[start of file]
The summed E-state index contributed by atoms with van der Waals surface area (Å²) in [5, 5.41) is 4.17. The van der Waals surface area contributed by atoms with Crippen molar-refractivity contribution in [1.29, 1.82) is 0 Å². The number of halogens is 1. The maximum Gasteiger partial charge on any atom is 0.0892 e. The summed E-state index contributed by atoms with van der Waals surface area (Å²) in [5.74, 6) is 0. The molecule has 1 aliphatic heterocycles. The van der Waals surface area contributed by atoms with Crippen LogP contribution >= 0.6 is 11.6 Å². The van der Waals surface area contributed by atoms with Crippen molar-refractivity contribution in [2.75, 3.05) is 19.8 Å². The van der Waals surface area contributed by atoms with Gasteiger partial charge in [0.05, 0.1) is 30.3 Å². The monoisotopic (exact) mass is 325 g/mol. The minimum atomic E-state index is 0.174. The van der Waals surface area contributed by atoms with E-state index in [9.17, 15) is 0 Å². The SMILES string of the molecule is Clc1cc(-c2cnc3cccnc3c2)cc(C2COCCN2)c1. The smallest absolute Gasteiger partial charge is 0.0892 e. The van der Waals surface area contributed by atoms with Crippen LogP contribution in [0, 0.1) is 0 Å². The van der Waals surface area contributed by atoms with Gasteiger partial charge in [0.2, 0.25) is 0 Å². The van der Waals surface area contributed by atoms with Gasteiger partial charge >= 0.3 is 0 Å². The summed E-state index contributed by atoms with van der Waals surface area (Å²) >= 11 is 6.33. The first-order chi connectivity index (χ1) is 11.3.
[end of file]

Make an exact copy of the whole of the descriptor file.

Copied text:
The summed E-state index contributed by atoms with van der Waals surface area (Å²) in [5, 5.41) is 4.17. The van der Waals surface area contributed by atoms with Crippen molar-refractivity contribution in [1.29, 1.82) is 0 Å². The number of halogens is 1. The maximum Gasteiger partial charge on any atom is 0.0892 e. The summed E-state index contributed by atoms with van der Waals surface area (Å²) in [5.74, 6) is 0. The molecule has 1 aliphatic heterocycles. The van der Waals surface area contributed by atoms with Crippen LogP contribution >= 0.6 is 11.6 Å². The van der Waals surface area contributed by atoms with Crippen molar-refractivity contribution in [2.75, 3.05) is 19.8 Å². The van der Waals surface area contributed by atoms with Gasteiger partial charge in [0.05, 0.1) is 30.3 Å². The monoisotopic (exact) mass is 325 g/mol. The minimum atomic E-state index is 0.174. The van der Waals surface area contributed by atoms with E-state index in [9.17, 15) is 0 Å². The SMILES string of the molecule is Clc1cc(-c2cnc3cccnc3c2)cc(C2COCCN2)c1. The smallest absolute Gasteiger partial charge is 0.0892 e. The van der Waals surface area contributed by atoms with Crippen LogP contribution in [0, 0.1) is 0 Å². The van der Waals surface area contributed by atoms with Gasteiger partial charge in [0.2, 0.25) is 0 Å². The van der Waals surface area contributed by atoms with Gasteiger partial charge >= 0.3 is 0 Å². The summed E-state index contributed by atoms with van der Waals surface area (Å²) >= 11 is 6.33. The first-order chi connectivity index (χ1) is 11.3.